PHOTO GALLERY | Rebuilding the Beartown Shelter

GREAT BARRINGTON — "Is anyone not ready?"

John Simkins' voice cut through the forest on June 29. Hearing no complaints from the seven other people surrounding a log, he counted down from three.

All eight squatting figures rose. The log came with them. They moved forward.

Simkins leads a team of five Americorps members working with the Student Conservation Association for Massachusetts. Their mission: to rebuild a historic lodge in Beartown State Forest.

"There are three crews for 10 days each," explained Tim Craig, the program's manager. "The project should take about six weeks."

The groups are repairing and reassembling the Wildcat Lodge in Beartown. The lodge is about a half mile off the access road, past a vista that stretches as far as the Catskills on a clear day.

Most of the lodge's chestnut logs are intact. But years of decay broke through the roof and water rotted out part of the floor. That degradation, combined with the lodge's slow sinking into the ground, prompted the work.

The first crew took the structure apart, piece by piece, labeling every item. Simkin and his team put it back together, using new hemlock logs to fill in the six rotted out chestnut pieces from the original lodge.

A third team is now on site to finish the project.

CAT WALK

The Wildcat Lodge is named after the trail it sits on, which according to local legend was itself named after a bobcat that Civilian Conservation Corps Inspector Jack Lambert saw in the 1930s.

The corps built the lodge in 1939 as an in-between station for skiers. Back then, the run that would become Butternut Ski Area in Great Barrington was called East Mountain, while in Lee, behind what is now the Holiday Inn Club Vacations Oak N' Spruce Resort, there was another ski hill.

Both ski hills were built by the corps.

The lodge was situated between the two so that skiers traveling from one to another had a place to rest and warm up, said Adam Morris.

Morris, the Beartown Complex Forest and Park Regional Coordinator, helped write the grant that obtained funding for the project. He wrote the grant with Craig's predecessor, Melissa Patterson, in 2014, but has worked with Craig on the project for the last two years.

Both men were helping with the log carry on Tuesday.

"It's a no-petroleum job!" Morris said.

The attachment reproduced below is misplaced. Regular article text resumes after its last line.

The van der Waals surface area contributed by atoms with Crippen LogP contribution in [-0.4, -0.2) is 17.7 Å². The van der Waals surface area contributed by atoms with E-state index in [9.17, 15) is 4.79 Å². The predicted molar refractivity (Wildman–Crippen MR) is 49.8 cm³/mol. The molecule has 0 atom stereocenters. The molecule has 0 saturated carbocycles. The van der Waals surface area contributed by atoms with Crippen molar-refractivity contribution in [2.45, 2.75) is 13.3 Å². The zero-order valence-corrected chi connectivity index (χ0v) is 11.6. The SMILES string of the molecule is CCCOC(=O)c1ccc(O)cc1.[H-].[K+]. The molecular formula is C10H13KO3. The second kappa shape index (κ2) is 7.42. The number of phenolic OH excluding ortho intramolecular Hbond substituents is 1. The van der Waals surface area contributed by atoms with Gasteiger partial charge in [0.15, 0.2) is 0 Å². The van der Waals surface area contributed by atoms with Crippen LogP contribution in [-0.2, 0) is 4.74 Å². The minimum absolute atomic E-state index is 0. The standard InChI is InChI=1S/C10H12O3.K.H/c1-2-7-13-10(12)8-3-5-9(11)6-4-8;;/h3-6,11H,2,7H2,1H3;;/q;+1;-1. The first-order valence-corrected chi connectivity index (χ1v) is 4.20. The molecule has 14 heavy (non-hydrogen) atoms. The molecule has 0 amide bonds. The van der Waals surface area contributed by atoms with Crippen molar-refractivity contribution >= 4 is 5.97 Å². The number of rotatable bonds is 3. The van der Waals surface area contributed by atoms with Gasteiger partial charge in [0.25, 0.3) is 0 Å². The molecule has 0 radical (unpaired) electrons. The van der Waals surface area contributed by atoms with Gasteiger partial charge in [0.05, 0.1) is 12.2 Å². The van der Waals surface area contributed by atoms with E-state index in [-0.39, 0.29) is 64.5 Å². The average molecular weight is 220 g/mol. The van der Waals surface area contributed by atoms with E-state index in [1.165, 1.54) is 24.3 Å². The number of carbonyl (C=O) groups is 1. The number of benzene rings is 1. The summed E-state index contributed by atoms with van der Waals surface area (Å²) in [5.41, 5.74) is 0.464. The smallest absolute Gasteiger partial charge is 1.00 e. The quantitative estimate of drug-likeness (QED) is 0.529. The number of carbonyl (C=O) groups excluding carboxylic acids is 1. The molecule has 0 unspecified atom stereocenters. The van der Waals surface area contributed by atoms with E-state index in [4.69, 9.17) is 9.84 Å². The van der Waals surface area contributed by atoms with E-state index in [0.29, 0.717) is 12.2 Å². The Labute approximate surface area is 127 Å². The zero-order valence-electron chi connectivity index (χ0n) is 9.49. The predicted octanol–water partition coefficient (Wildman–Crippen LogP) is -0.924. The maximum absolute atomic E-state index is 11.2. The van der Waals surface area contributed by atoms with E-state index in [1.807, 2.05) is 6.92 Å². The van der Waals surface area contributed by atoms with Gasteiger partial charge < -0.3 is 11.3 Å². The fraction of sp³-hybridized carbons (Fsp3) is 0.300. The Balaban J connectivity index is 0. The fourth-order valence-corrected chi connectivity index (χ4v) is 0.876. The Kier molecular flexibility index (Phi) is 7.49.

But some devices came in handy.

Four timber carriers were arranged along the length of the wood.

A timber carrier consists of one long wooden shaft with an adjustable metal hook hanging from its center. The hook drapes over the log and digs in when lifted.

The path for the eight carriers had a steep uphill section, covered in mud. That required stopping more than once.

But once the team crested the top of the trail, an even more treacherous downhill slope presented problems for the crew, from loose rocks to shifting weight.

"There's a large rock on the left!" shouted Emma Brown, from the front of the log.

"Clear on the right," Simkins hollered from the back.

Fixing the lodge has become an urgent need, Morris explained, because of the increase in hikers on the nearby Appalachian Trail — up 20 percent this year.

Greater traffic means greater strain on trail shelters, so the lodge needs to be brought up to date to provide an alternative place to stay.

The program, which works with the Massachusetts Department of Conservation and Recreation, has made that possibility a reality.

FROM AFAR

The forest team got here from different parts of the country. Simkins hails from Atlantic City, Brown and Julia Graham are both from Belmont.

Rick Martinez and Molly Lowell are from farther afield, Denver, Colorado, and Saint Kitts in the West Indies, respectively.

All five were brought together by their love of the outdoors and their desire to serve.

"It's being outside and working for education and the environment," Graham said of her involvement.

Beartown isn't the only place the program is sending members.

"We're cutting a new trail at Monument Mountain," said Maura Lowrie, an association member who has worked with the program for three years.

Lowrie was on site to help train the crew — and hoist the log.

All told, it took about half an hour to move the piece of wood the half mile or so to the lodge site. "One more lift!" said Martinez, as the crew approached the clearing.

The log was placed on the ground off to the side, away from where the team was placing large rocks in the ground to provide a foundation for the rebuilt structure.

"It's like playing with Lincoln Logs," said Simkins.

Reach staff writer Eoin Higgins at 413-464-4872 or @BE_EoinHiggins.